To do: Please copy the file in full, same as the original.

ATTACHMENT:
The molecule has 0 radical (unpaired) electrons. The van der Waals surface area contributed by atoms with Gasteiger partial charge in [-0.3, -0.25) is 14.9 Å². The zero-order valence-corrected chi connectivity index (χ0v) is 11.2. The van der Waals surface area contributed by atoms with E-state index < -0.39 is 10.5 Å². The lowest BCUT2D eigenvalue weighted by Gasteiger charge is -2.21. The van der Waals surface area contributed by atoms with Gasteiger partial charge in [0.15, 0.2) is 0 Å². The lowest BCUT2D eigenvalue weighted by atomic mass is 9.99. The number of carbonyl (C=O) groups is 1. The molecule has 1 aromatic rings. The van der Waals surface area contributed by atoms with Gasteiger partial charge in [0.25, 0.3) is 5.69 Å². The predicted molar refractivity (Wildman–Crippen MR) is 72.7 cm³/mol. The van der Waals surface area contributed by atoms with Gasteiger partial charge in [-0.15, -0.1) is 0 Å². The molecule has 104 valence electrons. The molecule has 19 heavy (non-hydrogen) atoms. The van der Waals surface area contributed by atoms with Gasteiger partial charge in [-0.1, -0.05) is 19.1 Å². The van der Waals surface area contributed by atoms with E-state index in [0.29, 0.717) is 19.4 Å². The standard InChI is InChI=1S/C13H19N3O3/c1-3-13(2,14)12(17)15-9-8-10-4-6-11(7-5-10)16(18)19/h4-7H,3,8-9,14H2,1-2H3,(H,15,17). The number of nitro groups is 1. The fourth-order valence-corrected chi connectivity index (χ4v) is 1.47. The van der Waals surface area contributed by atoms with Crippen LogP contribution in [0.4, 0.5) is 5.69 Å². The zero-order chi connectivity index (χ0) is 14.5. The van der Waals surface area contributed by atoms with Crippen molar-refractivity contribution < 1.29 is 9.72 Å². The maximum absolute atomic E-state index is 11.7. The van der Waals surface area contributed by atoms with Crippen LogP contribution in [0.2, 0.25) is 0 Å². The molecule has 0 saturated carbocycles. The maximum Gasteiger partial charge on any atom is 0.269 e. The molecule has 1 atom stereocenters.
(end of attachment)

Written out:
The molecule has 0 radical (unpaired) electrons. The van der Waals surface area contributed by atoms with Gasteiger partial charge in [-0.3, -0.25) is 14.9 Å². The zero-order valence-corrected chi connectivity index (χ0v) is 11.2. The van der Waals surface area contributed by atoms with E-state index < -0.39 is 10.5 Å². The lowest BCUT2D eigenvalue weighted by Gasteiger charge is -2.21. The van der Waals surface area contributed by atoms with Gasteiger partial charge in [0.15, 0.2) is 0 Å². The lowest BCUT2D eigenvalue weighted by atomic mass is 9.99. The number of carbonyl (C=O) groups is 1. The molecule has 1 aromatic rings. The van der Waals surface area contributed by atoms with Gasteiger partial charge in [0.25, 0.3) is 5.69 Å². The predicted molar refractivity (Wildman–Crippen MR) is 72.7 cm³/mol. The van der Waals surface area contributed by atoms with Gasteiger partial charge in [-0.15, -0.1) is 0 Å². The molecule has 104 valence electrons. The molecule has 19 heavy (non-hydrogen) atoms. The van der Waals surface area contributed by atoms with Gasteiger partial charge in [-0.1, -0.05) is 19.1 Å². The van der Waals surface area contributed by atoms with E-state index in [0.29, 0.717) is 19.4 Å². The standard InChI is InChI=1S/C13H19N3O3/c1-3-13(2,14)12(17)15-9-8-10-4-6-11(7-5-10)16(18)19/h4-7H,3,8-9,14H2,1-2H3,(H,15,17). The number of nitro groups is 1. The fourth-order valence-corrected chi connectivity index (χ4v) is 1.47. The van der Waals surface area contributed by atoms with Crippen LogP contribution in [0.4, 0.5) is 5.69 Å². The zero-order chi connectivity index (χ0) is 14.5. The van der Waals surface area contributed by atoms with Crippen molar-refractivity contribution < 1.29 is 9.72 Å². The maximum absolute atomic E-state index is 11.7. The van der Waals surface area contributed by atoms with Crippen LogP contribution in [0.2, 0.25) is 0 Å². The molecule has 0 saturated carbocycles. The maximum Gasteiger partial charge on any atom is 0.269 e. The molecule has 1 atom stereocenters.